Summit County's most-lived-in place seeks its civic soul.
Little-known fact: of the 4,749 people who own or rent a home in Breckenridge, only 30 percent are permanent residents. Yet at the other end of the Blue River Parkway, just the opposite is true: 70 percent of Silverthorne’s population (4,271 as of 2014) lives there year-round.
The distinctions hardly end there. As it transits Breckenridge, the parkway morphs into Main Street, a handsomely landscaped boulevard alive with the pedestrians. cozy cafés, and spendy boutiques that define downtown Breck. In Silverthorne, it’s State Highway 9, a commercial strip anchored by outlet malls, auto dealerships, and big-box stores that cleaves the community in two, with a ratio of pedestrians to automobile traffic roughly equivalent to that of Canadian lynx to Front Range skiers on Peak 6.
But that’s all about to change. Just before Thanksgiving, as storm after storm blanketed the county, excavators began digging into an earthen berm at Fourth Street and Highway 9, relocating a water line for a yet-to-be-named town center redevelopment that Silverthorne’s council approved in 2014. It’s scheduled to finally (and officially) break ground in the spring.
“We have fantastic parks and destination retail that’s very attractive, but what we’re lacking is a sense of place,” explains Joanne Cook, Silverthorne’s recreation and culture director. “Our residents want somewhere where they can gather, to linger and just hang out. … We also want to incorporate arts and culture and give people an elevated experience, something that challenges us and makes us feel like this place is our home.”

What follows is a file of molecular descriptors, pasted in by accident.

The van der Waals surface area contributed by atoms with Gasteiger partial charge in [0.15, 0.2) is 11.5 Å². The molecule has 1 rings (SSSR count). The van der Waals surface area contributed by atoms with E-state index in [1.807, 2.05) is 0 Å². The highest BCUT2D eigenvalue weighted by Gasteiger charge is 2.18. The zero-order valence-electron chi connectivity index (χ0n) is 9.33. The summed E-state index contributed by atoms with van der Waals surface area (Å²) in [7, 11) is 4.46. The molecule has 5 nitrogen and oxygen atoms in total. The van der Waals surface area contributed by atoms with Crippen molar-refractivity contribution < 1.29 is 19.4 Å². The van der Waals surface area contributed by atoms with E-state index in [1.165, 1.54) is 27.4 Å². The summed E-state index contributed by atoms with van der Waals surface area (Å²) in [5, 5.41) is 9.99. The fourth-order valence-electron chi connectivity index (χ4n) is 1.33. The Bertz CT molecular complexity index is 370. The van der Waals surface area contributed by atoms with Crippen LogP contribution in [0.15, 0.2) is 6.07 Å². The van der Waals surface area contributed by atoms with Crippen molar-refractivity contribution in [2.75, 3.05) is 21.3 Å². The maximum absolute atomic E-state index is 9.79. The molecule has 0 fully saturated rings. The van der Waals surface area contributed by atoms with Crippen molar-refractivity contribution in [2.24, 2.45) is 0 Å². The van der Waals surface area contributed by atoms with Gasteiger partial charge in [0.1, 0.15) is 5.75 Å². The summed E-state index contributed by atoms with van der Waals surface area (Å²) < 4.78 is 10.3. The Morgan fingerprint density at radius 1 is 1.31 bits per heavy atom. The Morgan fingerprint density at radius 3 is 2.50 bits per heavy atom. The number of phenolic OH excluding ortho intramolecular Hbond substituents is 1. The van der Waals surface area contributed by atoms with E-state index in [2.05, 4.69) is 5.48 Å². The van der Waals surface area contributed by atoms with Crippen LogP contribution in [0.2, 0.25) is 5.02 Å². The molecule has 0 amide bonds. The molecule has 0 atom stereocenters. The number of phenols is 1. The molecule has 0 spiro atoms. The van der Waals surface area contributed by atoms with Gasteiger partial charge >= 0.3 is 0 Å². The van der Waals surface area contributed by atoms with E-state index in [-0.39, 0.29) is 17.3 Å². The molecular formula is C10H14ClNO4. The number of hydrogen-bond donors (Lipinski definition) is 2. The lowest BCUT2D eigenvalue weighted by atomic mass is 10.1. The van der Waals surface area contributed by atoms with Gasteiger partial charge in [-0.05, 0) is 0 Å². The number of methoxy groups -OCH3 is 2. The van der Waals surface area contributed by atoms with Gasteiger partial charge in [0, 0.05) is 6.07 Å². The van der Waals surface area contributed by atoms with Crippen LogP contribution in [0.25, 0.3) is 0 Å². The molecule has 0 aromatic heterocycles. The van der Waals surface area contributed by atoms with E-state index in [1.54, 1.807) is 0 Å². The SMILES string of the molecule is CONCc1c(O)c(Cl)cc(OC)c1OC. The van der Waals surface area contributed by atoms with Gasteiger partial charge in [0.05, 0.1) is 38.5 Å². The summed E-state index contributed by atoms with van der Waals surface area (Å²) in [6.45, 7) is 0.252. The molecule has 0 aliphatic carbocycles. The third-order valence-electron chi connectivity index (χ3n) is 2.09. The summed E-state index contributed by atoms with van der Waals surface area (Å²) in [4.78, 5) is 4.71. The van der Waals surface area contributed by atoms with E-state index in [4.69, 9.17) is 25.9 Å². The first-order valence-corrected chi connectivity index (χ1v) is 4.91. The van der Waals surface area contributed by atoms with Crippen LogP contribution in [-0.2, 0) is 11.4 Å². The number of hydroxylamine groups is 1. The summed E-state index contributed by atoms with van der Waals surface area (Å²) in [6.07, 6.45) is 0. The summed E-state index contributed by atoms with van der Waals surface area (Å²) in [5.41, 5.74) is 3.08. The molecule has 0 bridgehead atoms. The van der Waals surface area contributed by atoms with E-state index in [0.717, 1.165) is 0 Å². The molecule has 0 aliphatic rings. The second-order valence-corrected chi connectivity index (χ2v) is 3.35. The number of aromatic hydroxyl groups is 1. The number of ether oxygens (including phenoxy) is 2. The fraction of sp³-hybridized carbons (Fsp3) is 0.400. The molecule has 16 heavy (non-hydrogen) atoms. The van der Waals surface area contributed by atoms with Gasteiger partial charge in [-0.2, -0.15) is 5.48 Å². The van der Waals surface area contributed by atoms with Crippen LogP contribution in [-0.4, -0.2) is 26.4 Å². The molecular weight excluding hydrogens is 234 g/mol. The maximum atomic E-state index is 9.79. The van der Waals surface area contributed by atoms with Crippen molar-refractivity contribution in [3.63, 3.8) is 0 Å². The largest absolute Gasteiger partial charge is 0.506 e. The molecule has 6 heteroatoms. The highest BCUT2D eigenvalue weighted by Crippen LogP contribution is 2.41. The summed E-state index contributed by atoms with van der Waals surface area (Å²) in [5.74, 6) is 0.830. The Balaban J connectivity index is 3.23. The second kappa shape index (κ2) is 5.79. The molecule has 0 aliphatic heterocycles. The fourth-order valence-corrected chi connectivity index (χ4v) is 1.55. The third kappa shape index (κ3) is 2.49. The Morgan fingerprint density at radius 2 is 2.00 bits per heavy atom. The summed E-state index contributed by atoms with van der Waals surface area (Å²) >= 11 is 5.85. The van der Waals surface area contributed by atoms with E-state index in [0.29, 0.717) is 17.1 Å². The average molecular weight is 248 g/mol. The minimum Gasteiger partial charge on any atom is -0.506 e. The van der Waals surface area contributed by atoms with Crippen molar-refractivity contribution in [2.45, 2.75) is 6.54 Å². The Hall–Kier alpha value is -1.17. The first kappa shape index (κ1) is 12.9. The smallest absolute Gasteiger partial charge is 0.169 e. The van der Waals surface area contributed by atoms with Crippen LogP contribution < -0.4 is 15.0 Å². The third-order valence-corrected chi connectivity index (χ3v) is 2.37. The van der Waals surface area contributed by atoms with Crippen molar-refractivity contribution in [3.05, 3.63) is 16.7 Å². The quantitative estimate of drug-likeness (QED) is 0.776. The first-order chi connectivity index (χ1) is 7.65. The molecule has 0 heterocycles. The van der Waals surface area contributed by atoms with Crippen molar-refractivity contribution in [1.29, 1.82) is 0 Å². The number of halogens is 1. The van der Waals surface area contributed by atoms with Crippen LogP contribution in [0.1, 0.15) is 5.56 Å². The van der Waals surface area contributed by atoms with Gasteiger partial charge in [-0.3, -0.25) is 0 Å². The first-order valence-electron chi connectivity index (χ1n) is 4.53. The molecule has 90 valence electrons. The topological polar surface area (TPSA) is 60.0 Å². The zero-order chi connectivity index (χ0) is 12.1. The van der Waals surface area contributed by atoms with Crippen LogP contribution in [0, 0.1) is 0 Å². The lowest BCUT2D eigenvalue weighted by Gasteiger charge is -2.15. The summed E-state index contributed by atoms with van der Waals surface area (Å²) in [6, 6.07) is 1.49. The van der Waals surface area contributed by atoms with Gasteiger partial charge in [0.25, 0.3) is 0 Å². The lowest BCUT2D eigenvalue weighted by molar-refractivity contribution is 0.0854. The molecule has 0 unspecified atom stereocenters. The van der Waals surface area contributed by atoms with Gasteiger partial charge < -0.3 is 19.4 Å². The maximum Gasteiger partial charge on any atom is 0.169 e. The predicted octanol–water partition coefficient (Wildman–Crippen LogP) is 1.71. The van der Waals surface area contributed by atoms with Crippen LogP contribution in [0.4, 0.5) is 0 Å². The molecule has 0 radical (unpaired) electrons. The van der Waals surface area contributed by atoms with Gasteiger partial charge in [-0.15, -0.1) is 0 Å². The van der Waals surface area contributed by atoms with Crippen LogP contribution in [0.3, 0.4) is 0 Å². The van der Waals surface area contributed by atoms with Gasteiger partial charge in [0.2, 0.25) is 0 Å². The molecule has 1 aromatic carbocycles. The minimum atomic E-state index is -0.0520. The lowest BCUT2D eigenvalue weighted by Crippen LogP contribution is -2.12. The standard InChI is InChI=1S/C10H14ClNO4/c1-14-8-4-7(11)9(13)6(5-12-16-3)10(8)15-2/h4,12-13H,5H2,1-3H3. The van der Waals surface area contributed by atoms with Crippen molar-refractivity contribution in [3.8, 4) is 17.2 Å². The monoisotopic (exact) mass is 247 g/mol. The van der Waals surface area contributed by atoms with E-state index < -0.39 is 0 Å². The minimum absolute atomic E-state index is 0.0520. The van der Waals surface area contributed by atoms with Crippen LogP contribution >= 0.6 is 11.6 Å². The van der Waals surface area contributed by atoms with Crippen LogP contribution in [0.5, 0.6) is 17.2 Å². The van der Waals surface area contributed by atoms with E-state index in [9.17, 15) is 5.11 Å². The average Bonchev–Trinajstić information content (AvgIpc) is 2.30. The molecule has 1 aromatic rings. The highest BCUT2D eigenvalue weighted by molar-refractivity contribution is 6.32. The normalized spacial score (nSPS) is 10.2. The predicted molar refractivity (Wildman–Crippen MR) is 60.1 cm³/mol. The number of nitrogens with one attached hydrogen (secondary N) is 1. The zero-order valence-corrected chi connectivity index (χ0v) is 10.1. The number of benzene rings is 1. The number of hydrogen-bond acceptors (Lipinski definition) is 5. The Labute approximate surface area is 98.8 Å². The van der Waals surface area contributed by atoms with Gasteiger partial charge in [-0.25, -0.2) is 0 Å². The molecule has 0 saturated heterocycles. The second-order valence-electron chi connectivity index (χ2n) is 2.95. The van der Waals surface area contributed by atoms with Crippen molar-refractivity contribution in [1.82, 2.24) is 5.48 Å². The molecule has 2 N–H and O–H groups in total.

Filling that role will be an $8.5 million, 17,000 square-foot Center for the Arts, which, come spring, will begin to sprout next door to the Silverthorne Pavilion, the 12,000-square-foot music and dance hall on the banks of the Blue River at Fourth Street. At the epicenter of Silverthorne’s nascent Town Core development—a pedestrian-oriented nexus of shops, cafés, and residences running north to south along Highway 9—the Center of the Arts will be the new home to Lake Dillon Theatre Company. When its move is complete in 2017, the theater group will quintuple the size of its current cramped quarters across the Interstate, where each season limited seating and sold-out performances leave as many as 1,500 patrons out in the cold.
Then there’s culture in the most literal sense of the word—as in yeast. Just across the parkway at Fifth and Adams, Silverthorne residents A.J. and Darcy Brinckerhoff will break ground in spring on the core’s first commercial business, Angry James Brewing. When the taps start flowing next summer or fall, Angry James will be the community’s second brewpub after Baker’s Brewery, which Dillon Dam Brewery’s former brewmaster opened on the Town Core periphery this past March. With two other brewpubs nearby in Dillon and another in Frisco (Backcountry, where A.J. currently works as a brewer), the Brinckerhoffs hope Angry James will provide the critical mass Silverthorne needs to become a destination for craft beer aficionados, as well as become a home-away-from-home for locals thirsting for connection.
“It goes beyond bricks and mortar,” says Darcy Brinckerhoff, an Avon accountant. “Some brewers refer to pubs as the third place, and I really like that. It’s where you go to see people and gather with friends, and hopefully have a beer or two.”
In other words, a public house: the heart of Silverthorne’s new civic core.